Hi? Anyone there? No. We’re all gonna die, with our seatbelts on. No word from the captain. You know what? I bet he’s the type of guy who takes ages to answer his text messages even thought he knows you know that he’s read them. You know the type? That guy. Anyway. Can you guess what is the saddest part of it all? No need to guess, I’ll tell you. If we all die on this plane, our air miles die with us. How horrific. Air France takes them all, of course, as it does our souls. Non-transferrable miles, non-transferrable souls. Positive thoughts. OK. So, I then turn to my neighbor, and say: “Let’s plan our exit… If we get off this flight, we must rush out of the plane, make our way to a nearby farmhouse, and hide from the Islamic Mormons until customer service comes and finds us.” … Ha. Get it? Air France customer service? That is the joke.

Then, suddenly, from the holy speakers of our explosive, intergalactic flying cabin, a voice suddenly ascends: “Prepare for descent.” HE HATH SPOKEN! THE CAPTAIN HATH FINALLY THPOKEN! And he hath decreed that t’is the beginning of thy descent! And what a descent! We have begun our descent, the descent of this civilization from what was once the proud paradigm of soft-spoken polite virtue to a first-class monstrosity submerged in violence, greed and sociopathy… We have begun our descent! YES!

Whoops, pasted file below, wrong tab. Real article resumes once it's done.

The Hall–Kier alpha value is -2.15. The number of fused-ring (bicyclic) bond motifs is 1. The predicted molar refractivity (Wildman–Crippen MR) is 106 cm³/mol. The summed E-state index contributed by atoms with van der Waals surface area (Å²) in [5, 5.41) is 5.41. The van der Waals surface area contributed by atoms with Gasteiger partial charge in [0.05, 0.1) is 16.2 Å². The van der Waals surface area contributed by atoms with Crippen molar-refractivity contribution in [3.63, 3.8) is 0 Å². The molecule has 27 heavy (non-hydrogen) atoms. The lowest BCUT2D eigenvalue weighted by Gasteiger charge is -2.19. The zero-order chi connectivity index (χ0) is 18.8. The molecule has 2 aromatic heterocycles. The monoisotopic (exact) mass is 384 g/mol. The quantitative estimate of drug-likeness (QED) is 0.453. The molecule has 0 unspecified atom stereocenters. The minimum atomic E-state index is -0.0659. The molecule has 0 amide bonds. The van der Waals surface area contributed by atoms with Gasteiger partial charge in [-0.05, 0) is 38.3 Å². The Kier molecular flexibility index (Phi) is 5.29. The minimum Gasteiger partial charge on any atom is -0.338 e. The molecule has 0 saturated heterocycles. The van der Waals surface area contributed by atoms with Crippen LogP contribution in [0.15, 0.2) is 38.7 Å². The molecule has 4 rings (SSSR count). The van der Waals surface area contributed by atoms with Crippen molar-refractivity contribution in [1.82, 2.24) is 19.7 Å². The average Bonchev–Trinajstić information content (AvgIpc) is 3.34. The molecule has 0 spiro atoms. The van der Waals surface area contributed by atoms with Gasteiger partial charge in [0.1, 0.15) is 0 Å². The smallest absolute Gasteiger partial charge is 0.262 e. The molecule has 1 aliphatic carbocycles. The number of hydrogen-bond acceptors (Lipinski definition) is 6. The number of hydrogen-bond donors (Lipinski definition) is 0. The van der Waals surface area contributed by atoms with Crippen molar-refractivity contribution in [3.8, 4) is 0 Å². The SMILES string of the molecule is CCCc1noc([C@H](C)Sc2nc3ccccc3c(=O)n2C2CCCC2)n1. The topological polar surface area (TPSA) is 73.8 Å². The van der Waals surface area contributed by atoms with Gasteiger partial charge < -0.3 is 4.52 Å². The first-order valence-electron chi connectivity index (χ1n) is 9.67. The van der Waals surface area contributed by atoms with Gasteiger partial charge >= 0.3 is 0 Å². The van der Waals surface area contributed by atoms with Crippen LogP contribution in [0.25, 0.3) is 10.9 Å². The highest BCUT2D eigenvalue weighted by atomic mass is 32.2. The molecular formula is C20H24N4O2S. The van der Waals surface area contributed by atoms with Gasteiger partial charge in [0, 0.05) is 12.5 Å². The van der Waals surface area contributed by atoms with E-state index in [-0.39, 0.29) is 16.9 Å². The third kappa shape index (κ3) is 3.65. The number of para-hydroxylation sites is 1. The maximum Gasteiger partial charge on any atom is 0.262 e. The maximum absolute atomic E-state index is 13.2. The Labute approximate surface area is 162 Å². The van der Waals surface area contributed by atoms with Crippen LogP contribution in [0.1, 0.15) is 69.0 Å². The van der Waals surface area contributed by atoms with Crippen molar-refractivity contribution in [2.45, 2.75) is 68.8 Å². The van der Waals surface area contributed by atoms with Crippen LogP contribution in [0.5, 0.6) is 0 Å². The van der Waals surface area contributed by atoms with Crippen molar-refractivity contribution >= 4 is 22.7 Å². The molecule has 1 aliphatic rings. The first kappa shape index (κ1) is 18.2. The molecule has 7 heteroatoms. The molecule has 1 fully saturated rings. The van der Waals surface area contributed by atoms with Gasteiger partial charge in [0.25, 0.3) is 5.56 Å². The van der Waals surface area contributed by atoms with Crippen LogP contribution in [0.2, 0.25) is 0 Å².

Woosh. 20,000 miles down in 5. 4. 3. 2. 1.

BAM. We land. Police sirens and police cars surround our plane. We stop in the middle of the runway and I plan my exit like Jackie Chan stuck in a queue. The crew starts yelling, “EXIT THE PLANE! NOW.”

You don’t say! Exit now? I was planning on taking a nap! Fine. I take my stuff, and I exit. Police ushering us and rushing us to the buses. We are taken to a nearby “terminal.” TERMINAL, as in, where you are “terminated”, get it? Are you kidding? This is all in poor taste. From bomb on flight to “terminal”. Can’t get more morbid.

Welcome to the terminal.

Screen Shot 2015-11-26 at 1.13.15 AM